Iryna Ethell, PhD, and Professor of Biomedical Sciences at the University of California-Riverside, studies the development of neuronal networks in the brain to further the progress of therapeutics in neurodevelopmental disorders, such as autism. Dr. Ethell recently received funding from FRAXA to study and find treatment for sound hypersensitivity in fragile X syndrome.
With a $90,000 grant from FRAXA Research Foundation over 2018-2019, Drs. Devin Binder, Iryna Ethell, and Patricia Pirbhoy at the University of California at Riverside aim to understand – and reverse – hypersensitivity to sound in Fragile X syndrome.
A major article from the Ethell lab at UC Riverside has shown the therapeutic potential of drugs that inhibit the enzyme MMP-9. A nice lay description of the new paper is here and the abstract of the article is here. Dr. Ethell was awarded FRAXA Research Foundation funding from 2008-2011 and 2012-present. This latest work shows that human Fragile X tissues have elevated levels of the extracellular enzyme MMP-9, as well as an increase in the active fraction of that protein (like most enzymes, MMP-9 can exist in an inactive form which can be switched on rapidly; this kind of regulation is important in most biological pathways.) The Ethell lab also showed that genetic reduction of MMP-9 rescues most Fragile X phenotypes in the mouse model. Previous work had shown that inhibition of MMP-9 with minocycline also had similar effects, but minocycline has many different actions. These experiments demonstrate conclusively that MMP-9 inhibition is the activeRead more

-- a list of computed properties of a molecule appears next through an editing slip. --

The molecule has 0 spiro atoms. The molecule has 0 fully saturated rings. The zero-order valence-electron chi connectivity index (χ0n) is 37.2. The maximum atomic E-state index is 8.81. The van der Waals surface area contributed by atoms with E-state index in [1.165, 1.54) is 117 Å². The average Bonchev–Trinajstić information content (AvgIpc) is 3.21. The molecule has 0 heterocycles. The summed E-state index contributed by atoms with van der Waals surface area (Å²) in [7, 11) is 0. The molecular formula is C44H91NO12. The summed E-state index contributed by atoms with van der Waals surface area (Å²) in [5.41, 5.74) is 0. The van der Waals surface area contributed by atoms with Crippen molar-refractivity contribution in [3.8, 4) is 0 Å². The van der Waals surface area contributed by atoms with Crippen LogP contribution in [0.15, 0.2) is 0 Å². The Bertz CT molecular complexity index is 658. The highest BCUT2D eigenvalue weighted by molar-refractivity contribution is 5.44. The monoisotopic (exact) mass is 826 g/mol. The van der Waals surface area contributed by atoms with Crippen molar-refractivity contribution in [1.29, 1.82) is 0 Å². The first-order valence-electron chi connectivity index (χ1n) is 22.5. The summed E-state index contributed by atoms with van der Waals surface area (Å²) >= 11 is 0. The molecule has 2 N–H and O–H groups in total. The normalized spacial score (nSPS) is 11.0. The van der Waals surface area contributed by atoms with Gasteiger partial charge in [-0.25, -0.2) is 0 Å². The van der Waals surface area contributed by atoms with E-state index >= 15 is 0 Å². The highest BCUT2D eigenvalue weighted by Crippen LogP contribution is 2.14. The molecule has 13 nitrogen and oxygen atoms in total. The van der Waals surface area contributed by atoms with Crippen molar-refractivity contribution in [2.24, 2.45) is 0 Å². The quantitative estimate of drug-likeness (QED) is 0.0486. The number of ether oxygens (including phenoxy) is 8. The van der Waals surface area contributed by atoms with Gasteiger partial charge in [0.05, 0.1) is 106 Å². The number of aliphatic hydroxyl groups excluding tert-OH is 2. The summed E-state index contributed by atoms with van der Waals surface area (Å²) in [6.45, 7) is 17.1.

With $135,000 in grants from FRAXA Research Foundation over several years, Dr. Khaleel Razak and Dr. Iryna Ethell explored robust biomarkers relevant to the FXS and the efficacy of minocycline treatment.
With a $220,000 grant from FRAXA Research Foundation over 3 years, Dr. Iryna Ethell from the University of California at Riverside studied the regulation of dendritic structure by matrix metalloproteinases and other extracellular signaling pathways. This work identified a major treatment strategy for Fragile X with the available MMP-9 inhibitor, minocycline.